"Today the problems of digital have largely been addressed, but in the early 1980s they were audible in all but a few recordings, those in which artists and mastering engineers had paid extra attention to sound quality. One such recording, Dire Straits’ 1985 Brothers in Arms, was one of the first rock albums released on CD and became the British band’s biggest: it sold more than 25 million copies worldwide, nine million in the US alone. In the UK, it was the biggest-selling album of the 1980s. It was also the first album to sell a million copies on CD. Brothers in Arms was recorded on a new type of machine: a Sony 24-track digital audio recorder. Once recorded, the files were downmixed to two-track stereo, then transferred to CD after running through as many as 20 Neve Modules (a type of analog preamplifier and equalizer) in a row, to reduce what Dire Straits’ Mark Knopfler and recording engineer Neil Dorfsman referred to as “digital harshness.” Passing through so many analog “helpers” sweetened digital’s hard sound—each successive Neve reshaped the sound by gently rolling off the ultrasonic frequencies. In the end, Brothers in Arms won three Grammy awards for recording excellence. But the album’s good sound was an anomaly among early digital recordings. Many of the sonic problems ascribed to the CD were not its fault, but were the products of mastering and recording engineers used to working in analog, many of whom were unfamiliar with digital’s quirks and requirements. For example, overmodulation—driving up a recording’s loudness level into the red zone of a VU meter—is an acceptable practice in analog recording, but in digital recording it results in a nasty sound like the sharp crack of a shattered walnut shell. Afraid to violate such absolute technical limitations but still wanting maximum volume, overcautious mastering engineers used hard audio limiters to compress the sound’s dynamic range: the range of sounds on a recording, from softest to loudest. The result was a homogenization of volume levels—in pop and rock music, a continuous relentless assault at more or less the same volume level throughout a recording, rather than preserving the full range of the loudest to the softest sounds, and the sounds of any and every relative volume level in between. Composers and musicians have used these ranges for millennia to create tension and release, drama and variety."So the statement Vinyl is more musical than digital is fiction based on former facts.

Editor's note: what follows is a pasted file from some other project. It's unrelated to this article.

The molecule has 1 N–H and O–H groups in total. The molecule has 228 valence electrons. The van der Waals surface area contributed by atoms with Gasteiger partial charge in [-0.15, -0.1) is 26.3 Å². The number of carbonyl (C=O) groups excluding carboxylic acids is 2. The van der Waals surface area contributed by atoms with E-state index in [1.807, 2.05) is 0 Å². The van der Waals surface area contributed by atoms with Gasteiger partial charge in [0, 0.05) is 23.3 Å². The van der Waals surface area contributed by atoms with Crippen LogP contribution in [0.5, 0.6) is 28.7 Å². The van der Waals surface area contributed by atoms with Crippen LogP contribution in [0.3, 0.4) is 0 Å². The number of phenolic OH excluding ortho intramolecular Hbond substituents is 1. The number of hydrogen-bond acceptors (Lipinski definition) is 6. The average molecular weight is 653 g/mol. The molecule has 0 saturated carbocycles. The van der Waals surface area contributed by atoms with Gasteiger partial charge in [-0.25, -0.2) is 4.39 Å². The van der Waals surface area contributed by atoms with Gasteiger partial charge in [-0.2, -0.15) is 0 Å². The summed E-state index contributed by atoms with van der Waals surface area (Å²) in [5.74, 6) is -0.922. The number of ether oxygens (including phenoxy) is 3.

Vinyl is more musical than digital
Fact or fiction? This fascinating concept has been around since 1982, the year of the Compact Disc's introduction. And, in 1982, it was true and remained so for nearly two decades before the tides changed course. To answer the question whether this statement of vinyl's musicality is fact or fiction, I thought it might be useful to share a relevant portion from my upcoming book, 99% True.
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